About Asbestos Testing

About Asbestos Testing
About Asbestos Testing (Image: Image Source: wikipedia.org)

There are many ways to test for the presence of asbestos in a home. Although there are home kits available on the market that test for the presence of asbestos in certain materials, the extremely hazardous nature of asbestos indicates that an equally extreme degree of caution should be used when its presence is suspected. Read on to learn more about testing for the presence of asbestos in the home or workplace.


Asbestos is a naturally occurring material that is prevalent throughout the air, water and soil of our natural environment. Due to its natural heat- and fire-resistant properties, asbestos was used in the construction of buildings and the manufacturing of myriads of common materials such as clothes and adhesives until it was banned for such use by the EPA in 1989. A later court decision allowed for the use of small quantities of asbestos in some materials, but its concentration is still highly regulated.


When the presence of asbestos is suspected in any area, it is essential that the material is not disturbed in any way, when possible. The main danger presented by asbestos is the inhalation of airborne asbestos particles. Because asbestos particles are microscopic in size, they can quickly become airborne when disturbed, endangering everyone nearby, including those outside of the building in question. Instead of disturbing the material, even to remove a small sample for testing, it is highly recommended that an accredited asbestos testing professional be contacted in order to test the suspected area without endangering the building's occupants.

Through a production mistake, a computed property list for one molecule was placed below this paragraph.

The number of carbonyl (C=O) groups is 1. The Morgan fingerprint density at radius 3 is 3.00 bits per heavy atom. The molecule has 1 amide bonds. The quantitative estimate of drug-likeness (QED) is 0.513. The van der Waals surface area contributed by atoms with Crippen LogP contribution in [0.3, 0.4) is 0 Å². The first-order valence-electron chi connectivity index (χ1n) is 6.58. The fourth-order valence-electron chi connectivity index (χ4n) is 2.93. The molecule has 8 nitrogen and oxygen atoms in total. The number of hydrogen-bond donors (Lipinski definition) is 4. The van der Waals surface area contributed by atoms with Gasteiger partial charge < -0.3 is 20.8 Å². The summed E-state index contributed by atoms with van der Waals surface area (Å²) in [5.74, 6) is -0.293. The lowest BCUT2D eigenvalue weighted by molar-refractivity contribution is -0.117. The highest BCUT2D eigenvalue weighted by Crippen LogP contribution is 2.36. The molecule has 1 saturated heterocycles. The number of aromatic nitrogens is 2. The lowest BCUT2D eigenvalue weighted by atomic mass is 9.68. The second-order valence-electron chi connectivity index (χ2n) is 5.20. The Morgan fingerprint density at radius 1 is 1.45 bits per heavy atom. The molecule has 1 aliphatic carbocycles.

A material that is suspected to be asbestos cannot be identified simply by looking at it. Instead, a sample must be taken of the material, which will then be examined using a polarized light microscope to determine its nature. Although there are many people and organizations who claim to be able to identify asbestos without paying for an expensive sampling and lab testing, the only people recommended by the EPA for asbestos testing are those organizations who are accredited and licensed to do so.


Although there are general contractors available who specialize in the testing of asbestos, it is strongly recommended that the company or companies selected for asbestos testing be in no way associated with an asbestos removal company. There are many neutral asbestos testers available to choose from who have been trained or certified by the EPA, and the selection of a neutral tester can alleviate any suspicion of fraudulent results.


If the presence of asbestos is suspected in the home, the homeowner should seriously consider having an accredited asbestos tester come to the area in question to make an assessment. Often, a neutral tester will simply recommend leaving the area undisturbed if it is in an isolated portion of the home, but in the event that the asbestos is located near circulating air or other types of exposure, the homeowner is liable not only for the occupants of the home itself, but also for any nearby residents who might be at risk. When dealing with substances as hazardous as asbestos, it is always better to err on the side of caution.

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